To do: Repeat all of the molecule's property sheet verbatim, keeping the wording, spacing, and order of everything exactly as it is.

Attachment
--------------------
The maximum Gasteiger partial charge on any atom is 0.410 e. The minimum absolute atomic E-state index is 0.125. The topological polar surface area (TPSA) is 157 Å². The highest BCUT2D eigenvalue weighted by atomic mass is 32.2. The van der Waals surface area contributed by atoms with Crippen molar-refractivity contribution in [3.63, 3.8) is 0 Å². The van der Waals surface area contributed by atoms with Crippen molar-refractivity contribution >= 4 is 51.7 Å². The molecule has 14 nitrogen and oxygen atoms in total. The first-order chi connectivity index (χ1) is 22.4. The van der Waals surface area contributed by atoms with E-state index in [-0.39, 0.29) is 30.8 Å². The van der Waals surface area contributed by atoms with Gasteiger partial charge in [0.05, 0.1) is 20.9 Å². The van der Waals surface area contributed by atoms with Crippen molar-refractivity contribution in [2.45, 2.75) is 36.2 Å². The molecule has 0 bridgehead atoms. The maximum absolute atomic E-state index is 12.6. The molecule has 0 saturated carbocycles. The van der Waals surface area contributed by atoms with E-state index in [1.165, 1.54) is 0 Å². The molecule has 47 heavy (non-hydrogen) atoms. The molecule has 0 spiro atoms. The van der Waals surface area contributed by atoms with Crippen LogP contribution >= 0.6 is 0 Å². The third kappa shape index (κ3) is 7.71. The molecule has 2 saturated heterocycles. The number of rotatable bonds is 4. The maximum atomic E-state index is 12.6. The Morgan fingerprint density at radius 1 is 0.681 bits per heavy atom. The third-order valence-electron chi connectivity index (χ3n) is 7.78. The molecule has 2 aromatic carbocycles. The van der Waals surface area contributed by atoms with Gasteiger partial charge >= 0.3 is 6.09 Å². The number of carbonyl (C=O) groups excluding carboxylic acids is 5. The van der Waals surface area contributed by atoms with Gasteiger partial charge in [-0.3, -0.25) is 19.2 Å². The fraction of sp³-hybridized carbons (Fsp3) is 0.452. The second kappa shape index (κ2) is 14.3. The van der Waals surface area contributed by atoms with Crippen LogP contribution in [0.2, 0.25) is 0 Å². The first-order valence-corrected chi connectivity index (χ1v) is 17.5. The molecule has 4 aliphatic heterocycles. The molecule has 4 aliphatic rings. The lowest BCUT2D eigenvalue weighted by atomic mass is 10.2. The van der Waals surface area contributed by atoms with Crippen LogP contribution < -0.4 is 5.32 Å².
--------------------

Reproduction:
The maximum Gasteiger partial charge on any atom is 0.410 e. The minimum absolute atomic E-state index is 0.125. The topological polar surface area (TPSA) is 157 Å². The highest BCUT2D eigenvalue weighted by atomic mass is 32.2. The van der Waals surface area contributed by atoms with Crippen molar-refractivity contribution in [3.63, 3.8) is 0 Å². The van der Waals surface area contributed by atoms with Crippen molar-refractivity contribution >= 4 is 51.7 Å². The molecule has 14 nitrogen and oxygen atoms in total. The first-order chi connectivity index (χ1) is 22.4. The van der Waals surface area contributed by atoms with E-state index in [-0.39, 0.29) is 30.8 Å². The van der Waals surface area contributed by atoms with Gasteiger partial charge in [0.05, 0.1) is 20.9 Å². The van der Waals surface area contributed by atoms with Crippen molar-refractivity contribution in [2.45, 2.75) is 36.2 Å². The molecule has 0 bridgehead atoms. The maximum absolute atomic E-state index is 12.6. The molecule has 0 saturated carbocycles. The van der Waals surface area contributed by atoms with E-state index in [1.165, 1.54) is 0 Å². The molecule has 47 heavy (non-hydrogen) atoms. The molecule has 0 spiro atoms. The van der Waals surface area contributed by atoms with Crippen LogP contribution >= 0.6 is 0 Å². The third kappa shape index (κ3) is 7.71. The molecule has 2 saturated heterocycles. The number of rotatable bonds is 4. The maximum atomic E-state index is 12.6. The Morgan fingerprint density at radius 1 is 0.681 bits per heavy atom. The third-order valence-electron chi connectivity index (χ3n) is 7.78. The molecule has 2 aromatic carbocycles. The van der Waals surface area contributed by atoms with Gasteiger partial charge >= 0.3 is 6.09 Å². The number of carbonyl (C=O) groups excluding carboxylic acids is 5. The van der Waals surface area contributed by atoms with Gasteiger partial charge in [-0.3, -0.25) is 19.2 Å². The fraction of sp³-hybridized carbons (Fsp3) is 0.452. The second kappa shape index (κ2) is 14.3. The van der Waals surface area contributed by atoms with Crippen LogP contribution in [0.2, 0.25) is 0 Å². The first-order valence-corrected chi connectivity index (χ1v) is 17.5. The molecule has 4 aliphatic heterocycles. The molecule has 4 aliphatic rings. The lowest BCUT2D eigenvalue weighted by atomic mass is 10.2. The van der Waals surface area contributed by atoms with Crippen LogP contribution < -0.4 is 5.32 Å².